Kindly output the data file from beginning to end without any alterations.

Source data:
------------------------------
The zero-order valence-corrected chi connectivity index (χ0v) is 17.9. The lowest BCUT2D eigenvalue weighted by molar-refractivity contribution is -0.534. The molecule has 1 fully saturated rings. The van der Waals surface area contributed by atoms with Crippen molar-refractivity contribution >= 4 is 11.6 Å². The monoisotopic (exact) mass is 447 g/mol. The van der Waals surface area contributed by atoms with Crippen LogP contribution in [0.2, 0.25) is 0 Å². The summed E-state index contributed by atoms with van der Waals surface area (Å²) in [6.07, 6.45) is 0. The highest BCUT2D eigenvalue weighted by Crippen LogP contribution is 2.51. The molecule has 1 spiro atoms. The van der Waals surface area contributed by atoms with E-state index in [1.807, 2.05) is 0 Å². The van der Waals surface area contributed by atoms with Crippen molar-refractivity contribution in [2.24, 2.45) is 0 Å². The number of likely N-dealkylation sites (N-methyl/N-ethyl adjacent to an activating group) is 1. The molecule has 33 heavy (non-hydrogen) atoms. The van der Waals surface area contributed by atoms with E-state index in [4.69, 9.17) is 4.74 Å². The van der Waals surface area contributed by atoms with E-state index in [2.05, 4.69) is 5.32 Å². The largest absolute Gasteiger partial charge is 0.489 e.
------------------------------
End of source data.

The zero-order valence-corrected chi connectivity index (χ0v) is 17.9. The lowest BCUT2D eigenvalue weighted by molar-refractivity contribution is -0.534. The molecule has 1 fully saturated rings. The van der Waals surface area contributed by atoms with Crippen molar-refractivity contribution >= 4 is 11.6 Å². The monoisotopic (exact) mass is 447 g/mol. The van der Waals surface area contributed by atoms with Crippen LogP contribution in [0.2, 0.25) is 0 Å². The summed E-state index contributed by atoms with van der Waals surface area (Å²) in [6.07, 6.45) is 0. The highest BCUT2D eigenvalue weighted by Crippen LogP contribution is 2.51. The molecule has 1 spiro atoms. The van der Waals surface area contributed by atoms with E-state index in [1.807, 2.05) is 0 Å². The van der Waals surface area contributed by atoms with Crippen molar-refractivity contribution in [2.24, 2.45) is 0 Å². The number of likely N-dealkylation sites (N-methyl/N-ethyl adjacent to an activating group) is 1. The molecule has 33 heavy (non-hydrogen) atoms. The van der Waals surface area contributed by atoms with E-state index in [4.69, 9.17) is 4.74 Å². The van der Waals surface area contributed by atoms with E-state index in [2.05, 4.69) is 5.32 Å². The largest absolute Gasteiger partial charge is 0.489 e.